On this evening, as I remember, dusk had fallen early. The sun had died in a riot of wrathful colour, and beyond the end of the garden the lemon-tinted sky set off in sharp silhouette the high wall of Schlatz Castle and the square tower, still higher, that rose to heaven above it like a stern prayer in stone.

Not a leaf stirred in the rambling and neglected garden which, between two blank grey walls, spread its train of green right up to the piled-up mass of the Castle. The air was warm, and through the open French windows of Dr. von Hentsch’s study the heavy fragrance of the roses mounted to me as I sat at the typewriter. I had the feeling that the garden was holding its breath, waiting, as it were, for something to happen, while the darkness slowly deepened and high up in the air yellow lights began to glimmer in the Castle windows.

I had just switched on the reading-lamp when I heard the postman coming up the gravel path at the side of the house. Nothing much ever happened at Schlatz; and we had so few visitors that it was not hard to identify our different callers by their step. Particularly Franz, our postman. Though Lucy von Hentsch and her husband were kindness itself, I was at times homesick for England. Letters made a great difference to me at Schlatz, even poor Bill’s, and I used to catch myself listening for Franz’s stolid, military tramp.

At his sonorous sing-song greeting, “Schon’gut’n Abend, Fräulein!” I looked up from Lucy’s manuscript to see him standing in the open window, his loose blue uniform all flecked with the July dust.

“There was nobody at the front, Fräulein,” he said, “so I thought I’d look round at the back, on the chance.”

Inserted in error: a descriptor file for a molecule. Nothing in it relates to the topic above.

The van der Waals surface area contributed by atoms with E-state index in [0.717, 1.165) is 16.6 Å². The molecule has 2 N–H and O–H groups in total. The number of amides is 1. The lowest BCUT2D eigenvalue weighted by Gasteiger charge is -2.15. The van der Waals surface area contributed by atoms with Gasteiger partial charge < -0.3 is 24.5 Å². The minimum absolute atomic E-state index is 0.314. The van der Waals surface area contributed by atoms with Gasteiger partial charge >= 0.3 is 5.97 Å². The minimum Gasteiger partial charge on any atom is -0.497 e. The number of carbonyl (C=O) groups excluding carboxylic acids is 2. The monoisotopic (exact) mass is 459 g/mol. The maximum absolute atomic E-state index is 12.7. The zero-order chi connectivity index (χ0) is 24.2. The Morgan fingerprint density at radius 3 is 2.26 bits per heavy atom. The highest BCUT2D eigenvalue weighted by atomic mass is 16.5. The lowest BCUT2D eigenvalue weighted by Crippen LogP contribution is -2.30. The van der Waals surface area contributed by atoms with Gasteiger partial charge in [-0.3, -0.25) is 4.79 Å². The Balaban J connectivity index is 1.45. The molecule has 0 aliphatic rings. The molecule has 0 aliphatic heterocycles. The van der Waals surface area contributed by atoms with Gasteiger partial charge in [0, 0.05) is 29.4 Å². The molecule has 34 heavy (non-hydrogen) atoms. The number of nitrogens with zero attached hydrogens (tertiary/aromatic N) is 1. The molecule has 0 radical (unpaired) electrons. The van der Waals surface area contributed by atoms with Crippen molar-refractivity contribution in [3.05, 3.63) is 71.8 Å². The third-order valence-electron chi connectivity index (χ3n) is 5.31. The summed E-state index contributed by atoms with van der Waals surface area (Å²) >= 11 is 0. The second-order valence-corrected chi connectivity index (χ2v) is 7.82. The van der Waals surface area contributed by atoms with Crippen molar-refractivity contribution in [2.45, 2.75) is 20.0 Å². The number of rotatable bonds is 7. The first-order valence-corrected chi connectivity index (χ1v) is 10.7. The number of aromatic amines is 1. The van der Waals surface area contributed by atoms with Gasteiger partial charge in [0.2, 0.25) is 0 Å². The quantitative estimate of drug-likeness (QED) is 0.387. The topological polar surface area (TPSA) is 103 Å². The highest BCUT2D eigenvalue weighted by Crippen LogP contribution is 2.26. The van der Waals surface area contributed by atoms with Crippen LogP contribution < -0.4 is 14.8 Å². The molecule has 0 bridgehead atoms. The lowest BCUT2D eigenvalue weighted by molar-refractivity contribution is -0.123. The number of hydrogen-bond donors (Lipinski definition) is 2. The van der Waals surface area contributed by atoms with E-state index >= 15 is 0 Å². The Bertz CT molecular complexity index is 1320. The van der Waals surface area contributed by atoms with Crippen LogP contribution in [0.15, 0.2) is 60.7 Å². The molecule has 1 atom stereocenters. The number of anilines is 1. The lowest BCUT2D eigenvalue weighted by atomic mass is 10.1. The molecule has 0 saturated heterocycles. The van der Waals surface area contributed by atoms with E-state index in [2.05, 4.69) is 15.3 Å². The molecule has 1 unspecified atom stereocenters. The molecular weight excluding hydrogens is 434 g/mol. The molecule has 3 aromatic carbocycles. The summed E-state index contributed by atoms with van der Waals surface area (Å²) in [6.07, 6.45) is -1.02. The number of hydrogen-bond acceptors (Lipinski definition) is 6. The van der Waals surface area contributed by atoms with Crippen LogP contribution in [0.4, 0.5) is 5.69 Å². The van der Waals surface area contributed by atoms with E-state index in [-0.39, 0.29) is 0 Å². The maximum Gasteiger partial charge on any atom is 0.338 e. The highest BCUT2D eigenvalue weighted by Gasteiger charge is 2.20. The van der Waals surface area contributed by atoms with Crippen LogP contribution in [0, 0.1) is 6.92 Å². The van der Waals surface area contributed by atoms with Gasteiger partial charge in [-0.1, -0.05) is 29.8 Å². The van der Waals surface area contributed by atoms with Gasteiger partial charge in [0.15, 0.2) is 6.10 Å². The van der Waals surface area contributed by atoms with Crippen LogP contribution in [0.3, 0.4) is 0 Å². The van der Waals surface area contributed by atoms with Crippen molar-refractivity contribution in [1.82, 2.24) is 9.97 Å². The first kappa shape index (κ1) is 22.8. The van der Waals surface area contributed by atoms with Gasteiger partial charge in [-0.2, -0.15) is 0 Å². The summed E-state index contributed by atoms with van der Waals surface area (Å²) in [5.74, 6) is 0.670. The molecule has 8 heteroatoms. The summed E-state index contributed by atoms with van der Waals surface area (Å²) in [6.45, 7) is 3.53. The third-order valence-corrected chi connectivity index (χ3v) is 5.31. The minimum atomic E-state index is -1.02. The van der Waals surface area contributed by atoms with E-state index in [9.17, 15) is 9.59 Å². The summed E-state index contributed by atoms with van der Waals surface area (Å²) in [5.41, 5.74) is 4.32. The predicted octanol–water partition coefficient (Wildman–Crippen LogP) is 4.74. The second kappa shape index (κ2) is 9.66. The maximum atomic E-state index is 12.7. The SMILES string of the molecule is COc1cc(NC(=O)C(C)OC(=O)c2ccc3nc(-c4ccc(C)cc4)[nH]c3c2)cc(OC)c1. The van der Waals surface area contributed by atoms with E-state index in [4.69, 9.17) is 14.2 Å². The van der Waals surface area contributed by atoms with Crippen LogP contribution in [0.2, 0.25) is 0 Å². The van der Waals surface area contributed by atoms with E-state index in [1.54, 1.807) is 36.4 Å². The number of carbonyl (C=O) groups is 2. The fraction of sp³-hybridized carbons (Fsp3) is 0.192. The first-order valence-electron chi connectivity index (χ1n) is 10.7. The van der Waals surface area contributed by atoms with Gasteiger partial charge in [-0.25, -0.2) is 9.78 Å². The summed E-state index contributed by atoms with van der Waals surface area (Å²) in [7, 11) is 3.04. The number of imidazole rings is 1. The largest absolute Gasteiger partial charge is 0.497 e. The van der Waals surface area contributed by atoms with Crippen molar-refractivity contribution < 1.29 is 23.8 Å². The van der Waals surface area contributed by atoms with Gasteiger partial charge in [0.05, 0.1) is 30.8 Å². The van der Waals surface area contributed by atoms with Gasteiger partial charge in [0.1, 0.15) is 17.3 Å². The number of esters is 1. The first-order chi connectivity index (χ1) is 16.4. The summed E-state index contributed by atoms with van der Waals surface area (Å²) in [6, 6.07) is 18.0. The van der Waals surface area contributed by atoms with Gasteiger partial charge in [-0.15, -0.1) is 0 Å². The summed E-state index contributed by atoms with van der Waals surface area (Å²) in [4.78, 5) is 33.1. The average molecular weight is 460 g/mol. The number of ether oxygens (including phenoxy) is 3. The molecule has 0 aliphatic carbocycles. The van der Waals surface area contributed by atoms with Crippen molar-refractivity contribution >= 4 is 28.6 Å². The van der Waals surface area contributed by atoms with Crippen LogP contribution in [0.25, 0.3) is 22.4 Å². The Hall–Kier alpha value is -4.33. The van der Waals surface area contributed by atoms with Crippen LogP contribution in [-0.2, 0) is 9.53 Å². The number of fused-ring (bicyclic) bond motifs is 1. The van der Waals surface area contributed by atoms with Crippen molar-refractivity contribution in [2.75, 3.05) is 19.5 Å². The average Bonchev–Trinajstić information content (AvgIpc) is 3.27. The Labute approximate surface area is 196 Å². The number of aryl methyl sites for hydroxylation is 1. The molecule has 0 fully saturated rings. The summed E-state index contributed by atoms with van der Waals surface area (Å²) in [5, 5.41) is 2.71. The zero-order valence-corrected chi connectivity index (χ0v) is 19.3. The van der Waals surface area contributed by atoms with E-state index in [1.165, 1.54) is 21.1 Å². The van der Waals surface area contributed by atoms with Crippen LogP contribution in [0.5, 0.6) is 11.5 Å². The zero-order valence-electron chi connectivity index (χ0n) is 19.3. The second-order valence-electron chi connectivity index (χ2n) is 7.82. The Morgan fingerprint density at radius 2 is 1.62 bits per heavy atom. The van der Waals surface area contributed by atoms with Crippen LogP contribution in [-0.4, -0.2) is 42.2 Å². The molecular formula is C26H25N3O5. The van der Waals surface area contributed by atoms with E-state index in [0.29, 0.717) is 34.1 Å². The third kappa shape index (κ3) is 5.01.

“I didn’t hear the bell,” I explained. “The Herr Landgerichtsrat and Frau von Hentsch are dining out and the maids have gone to the Fair.”

“And the Miss”–“die Miss” was the way I was often addressed–“remains like that all alone in the house?” Franz was sorting through his bag.

I laughed. “The Miss has plenty to occupy her, Franz,” I told him, and pointed to the pile of manuscript beside my machine.

He wagged his head doubtfully.

“The newspapers are full of nothing but robberies and murders,” he observed with an air of gloom. “The Kommandanten-Haus is lonely, perched up here on the hill above the town. Frau von Speicher, the late Kommandant’s lady, she would never stay in the house by herself–nee, nee! The Fräulein should, at least, keep the windows closed.”

“Nothing’s going to happen to me right under the noses of the Castle guards,” I answered, and took the letters he handed over–there was one for me, I saw with delight, from my married sister, Dulcie. “You must remember that English girls are used to taking care of themselves, Franz...”

“Na und ob!” the postman put in, as who should say, “Now you’re talking!” “It’s the men in England who need protecting, Fräulein, if the newspapers tell the truth about the goings-on of your friends, die Suffragetten...”

We both laughed. This was a stock joke between Franz and me. Like all Germans I met, he displayed a sort of incredulous interest in the fight for female suffrage in England which loomed so large in the newspapers that summer.